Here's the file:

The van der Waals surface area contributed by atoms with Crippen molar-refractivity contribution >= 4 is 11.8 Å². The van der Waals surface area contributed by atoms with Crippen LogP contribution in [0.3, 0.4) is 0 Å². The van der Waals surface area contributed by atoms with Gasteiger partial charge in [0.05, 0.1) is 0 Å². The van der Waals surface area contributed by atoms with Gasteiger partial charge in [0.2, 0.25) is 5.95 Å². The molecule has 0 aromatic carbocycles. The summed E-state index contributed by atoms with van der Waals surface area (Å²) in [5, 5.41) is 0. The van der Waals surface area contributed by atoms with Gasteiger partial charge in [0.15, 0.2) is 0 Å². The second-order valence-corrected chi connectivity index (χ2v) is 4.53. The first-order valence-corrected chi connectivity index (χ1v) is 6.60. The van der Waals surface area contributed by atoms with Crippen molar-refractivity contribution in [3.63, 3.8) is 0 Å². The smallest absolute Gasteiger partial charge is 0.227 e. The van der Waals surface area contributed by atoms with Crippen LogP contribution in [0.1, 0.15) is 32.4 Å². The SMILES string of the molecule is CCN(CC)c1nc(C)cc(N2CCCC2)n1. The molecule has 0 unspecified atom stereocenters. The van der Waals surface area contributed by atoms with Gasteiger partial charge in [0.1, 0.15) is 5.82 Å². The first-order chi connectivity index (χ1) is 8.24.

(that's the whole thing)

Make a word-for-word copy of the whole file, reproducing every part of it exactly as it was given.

The van der Waals surface area contributed by atoms with Crippen molar-refractivity contribution >= 4 is 11.8 Å². The van der Waals surface area contributed by atoms with Crippen LogP contribution in [0.3, 0.4) is 0 Å². The van der Waals surface area contributed by atoms with Gasteiger partial charge in [0.05, 0.1) is 0 Å². The van der Waals surface area contributed by atoms with Gasteiger partial charge in [0.2, 0.25) is 5.95 Å². The molecule has 0 aromatic carbocycles. The summed E-state index contributed by atoms with van der Waals surface area (Å²) in [5, 5.41) is 0. The van der Waals surface area contributed by atoms with Gasteiger partial charge in [0.15, 0.2) is 0 Å². The second-order valence-corrected chi connectivity index (χ2v) is 4.53. The first-order valence-corrected chi connectivity index (χ1v) is 6.60. The van der Waals surface area contributed by atoms with Crippen molar-refractivity contribution in [3.63, 3.8) is 0 Å². The smallest absolute Gasteiger partial charge is 0.227 e. The van der Waals surface area contributed by atoms with Crippen LogP contribution in [0.1, 0.15) is 32.4 Å². The SMILES string of the molecule is CCN(CC)c1nc(C)cc(N2CCCC2)n1. The molecule has 0 unspecified atom stereocenters. The van der Waals surface area contributed by atoms with Gasteiger partial charge in [0.1, 0.15) is 5.82 Å². The first-order chi connectivity index (χ1) is 8.24.